A mental health survey was conducted in 2015 in Kashmir by Doctors without Borders (MSF) in collaboration with the Institute of Mental Health and Neurosciences (IMHANS), Srinagar.
The study revealed that the mental health crisis has reached the proportions of an epidemic in Kashmir. Researchers claim that 1.6 million adults expressed the signs of depression, significantly followed by 1 million population suffering from the symptoms of anxiety, whereas 93% of Kashmiris have experienced trauma related to conflict and 19% of the adult population displayed PTSD symptoms (SYED S, 2019).
Mental health issues have become very common in a conflict region like Kashmir and have been normalized by the people and the political cum societal systems. These mental health issues have a direct impact on people’s physical health and their social well-being as well.
Kashmir has the availability of a very limited number of mental health professionals and the number is not sufficient to address the mental health issues of such a large population.
There are not many NGOs/CSOs that focus on mental health well-being in the valley. Communication blackouts such as lack of proper internet connectivity, network, etc. have made the options of access to online counselling and tele-counselling not easily accessible for Kashmiris. Though steps are being taken to conduct awareness programmes on mental health, they are carried out mostly by non-professionals without any professional guidance.
Schools are shut due to prolonged lockdown and children find it very difficult to access education online, with 2G internet. Teachers are not always available to teach children online or over a call. Kashmiri children are facing a huge struggle in accessing proper education, which is their basic right.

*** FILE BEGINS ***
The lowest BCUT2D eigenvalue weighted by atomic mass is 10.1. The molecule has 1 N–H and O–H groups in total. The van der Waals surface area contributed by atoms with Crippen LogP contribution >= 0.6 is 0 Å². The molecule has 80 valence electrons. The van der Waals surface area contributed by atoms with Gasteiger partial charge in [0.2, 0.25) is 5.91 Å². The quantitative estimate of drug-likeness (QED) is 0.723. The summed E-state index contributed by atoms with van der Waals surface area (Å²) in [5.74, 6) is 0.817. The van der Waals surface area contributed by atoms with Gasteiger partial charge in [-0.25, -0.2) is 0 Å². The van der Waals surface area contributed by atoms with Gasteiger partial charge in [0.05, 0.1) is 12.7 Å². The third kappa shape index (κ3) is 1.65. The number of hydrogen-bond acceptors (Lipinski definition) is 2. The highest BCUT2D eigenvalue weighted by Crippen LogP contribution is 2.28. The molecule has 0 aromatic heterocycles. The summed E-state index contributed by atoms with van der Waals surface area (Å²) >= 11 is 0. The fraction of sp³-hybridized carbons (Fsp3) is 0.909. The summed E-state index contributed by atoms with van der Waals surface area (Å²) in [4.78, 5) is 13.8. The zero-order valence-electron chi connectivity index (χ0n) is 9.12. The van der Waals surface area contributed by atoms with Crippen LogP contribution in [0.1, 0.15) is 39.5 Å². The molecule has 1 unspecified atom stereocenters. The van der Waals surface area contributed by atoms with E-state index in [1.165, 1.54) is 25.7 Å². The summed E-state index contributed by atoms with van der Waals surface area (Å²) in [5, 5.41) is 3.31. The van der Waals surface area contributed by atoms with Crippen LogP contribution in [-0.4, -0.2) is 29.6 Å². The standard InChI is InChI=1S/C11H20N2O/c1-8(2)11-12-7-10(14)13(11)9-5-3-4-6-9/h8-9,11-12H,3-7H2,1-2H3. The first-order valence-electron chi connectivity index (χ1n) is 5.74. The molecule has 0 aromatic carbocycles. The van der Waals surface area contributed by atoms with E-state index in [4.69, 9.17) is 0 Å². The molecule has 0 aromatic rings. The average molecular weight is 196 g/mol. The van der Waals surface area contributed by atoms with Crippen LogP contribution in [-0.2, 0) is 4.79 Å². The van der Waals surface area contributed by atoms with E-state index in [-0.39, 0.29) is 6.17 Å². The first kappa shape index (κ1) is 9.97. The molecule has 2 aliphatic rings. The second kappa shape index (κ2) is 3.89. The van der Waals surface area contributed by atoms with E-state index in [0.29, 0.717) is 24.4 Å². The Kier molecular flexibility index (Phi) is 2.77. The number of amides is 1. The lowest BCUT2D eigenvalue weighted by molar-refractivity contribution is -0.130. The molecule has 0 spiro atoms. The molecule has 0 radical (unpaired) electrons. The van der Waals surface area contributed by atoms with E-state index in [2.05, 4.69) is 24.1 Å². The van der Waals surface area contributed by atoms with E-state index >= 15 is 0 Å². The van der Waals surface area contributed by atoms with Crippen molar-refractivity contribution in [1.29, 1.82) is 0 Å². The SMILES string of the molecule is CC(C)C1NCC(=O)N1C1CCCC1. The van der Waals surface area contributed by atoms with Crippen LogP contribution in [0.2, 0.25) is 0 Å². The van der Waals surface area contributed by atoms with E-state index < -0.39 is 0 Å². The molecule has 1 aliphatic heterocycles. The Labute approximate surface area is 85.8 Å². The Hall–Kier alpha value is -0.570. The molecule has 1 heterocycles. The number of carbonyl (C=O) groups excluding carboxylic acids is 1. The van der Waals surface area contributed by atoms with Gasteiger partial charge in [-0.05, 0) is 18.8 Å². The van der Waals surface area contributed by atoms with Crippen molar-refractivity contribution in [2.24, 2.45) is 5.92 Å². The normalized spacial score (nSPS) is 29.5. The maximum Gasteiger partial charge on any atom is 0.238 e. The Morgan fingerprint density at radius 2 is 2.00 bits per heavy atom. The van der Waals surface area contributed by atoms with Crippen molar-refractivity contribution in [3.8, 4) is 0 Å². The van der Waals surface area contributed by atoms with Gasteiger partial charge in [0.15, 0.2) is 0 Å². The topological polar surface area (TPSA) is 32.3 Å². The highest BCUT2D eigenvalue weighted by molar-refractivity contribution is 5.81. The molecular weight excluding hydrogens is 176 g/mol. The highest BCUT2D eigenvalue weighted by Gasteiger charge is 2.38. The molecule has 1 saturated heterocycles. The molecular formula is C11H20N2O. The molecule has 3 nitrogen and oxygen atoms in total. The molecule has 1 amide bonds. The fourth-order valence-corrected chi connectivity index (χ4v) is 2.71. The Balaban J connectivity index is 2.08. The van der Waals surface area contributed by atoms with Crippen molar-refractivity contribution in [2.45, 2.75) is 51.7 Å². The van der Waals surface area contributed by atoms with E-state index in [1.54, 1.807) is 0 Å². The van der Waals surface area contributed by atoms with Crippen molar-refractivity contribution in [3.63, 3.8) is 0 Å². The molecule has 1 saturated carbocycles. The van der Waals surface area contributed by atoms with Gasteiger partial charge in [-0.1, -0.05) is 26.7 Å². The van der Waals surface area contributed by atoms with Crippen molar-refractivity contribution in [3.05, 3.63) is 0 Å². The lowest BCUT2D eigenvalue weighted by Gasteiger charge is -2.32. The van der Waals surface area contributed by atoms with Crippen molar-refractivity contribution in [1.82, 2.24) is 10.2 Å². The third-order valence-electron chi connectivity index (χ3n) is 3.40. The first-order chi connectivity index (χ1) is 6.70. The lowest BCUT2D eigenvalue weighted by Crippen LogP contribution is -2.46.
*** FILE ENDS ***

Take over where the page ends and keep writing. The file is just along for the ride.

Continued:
Children from lower socio-economic strata who do not have access to smartphones in their households and who cannot afford a home tutor are the most affected. Children’s mental health is at stake.
Men are losing business while families are facing a lot of financial difficulties. Women’s mental health has taken a huge toll. They are unable to address the mental burden outside their families due to decreased socialisation with their community members. All of these are leading to a huge mental health crisis for Kashmiri men, children, women and families.
The concepts and techniques of community mental health and group sessions/ work which can yield better results in terms of addressing the psychosocial needs of the huge population on a community level are far from the possibilities of implementation in Kashmir due to its constant political tension and lockdown.
1. The need for more mental health professionals in Kashmir has to be addressed through the employment of psychiatrists, psychologists, psychiatric social workers, psychiatric nurses, etc. by the government.
2. Immense work towards better mental health for the people of Kashmir can be addressed by NGOs and CSOs.
3. Importance of Mental health and understanding mental health should be a compulsory part of the education/curriculum in schools.
4. Women, men and children should have equal access to mental health care facilities without any bias.
5. In possible cases, more community mental health workers can be mobilized and trained on counselling skills and referral paths by the government or the CSOs.
6. More research studies can be conducted on this matter focusing on a specific gender, age groups, geographical location, etc. to get a clear picture on the areas of focus on improving mental health.
7. Steps can be taken by the government to enhance the internet and network facilities for people to access online counselling or tele-counselling.
People in Kashmir have lost expectation and hope in life due to political tension, deaths, violence and lack of proper mental health. Poor mental health conditions have been accepted and normalized in Kashmir, which has to be addressed.
Equal access and the right to make choices and decisions just like their fellow citizens of other states, somewhere can help in the improvement of mental health conditions.
Author: C.P. SHOBA
Source Omar Hafiz & Naziya Wahid.
After Article 370: Kashmir’s mental health time bomb. “After Article 370: Kashmir’s Mental Health Time Bomb.” Accessed May 20, 2020.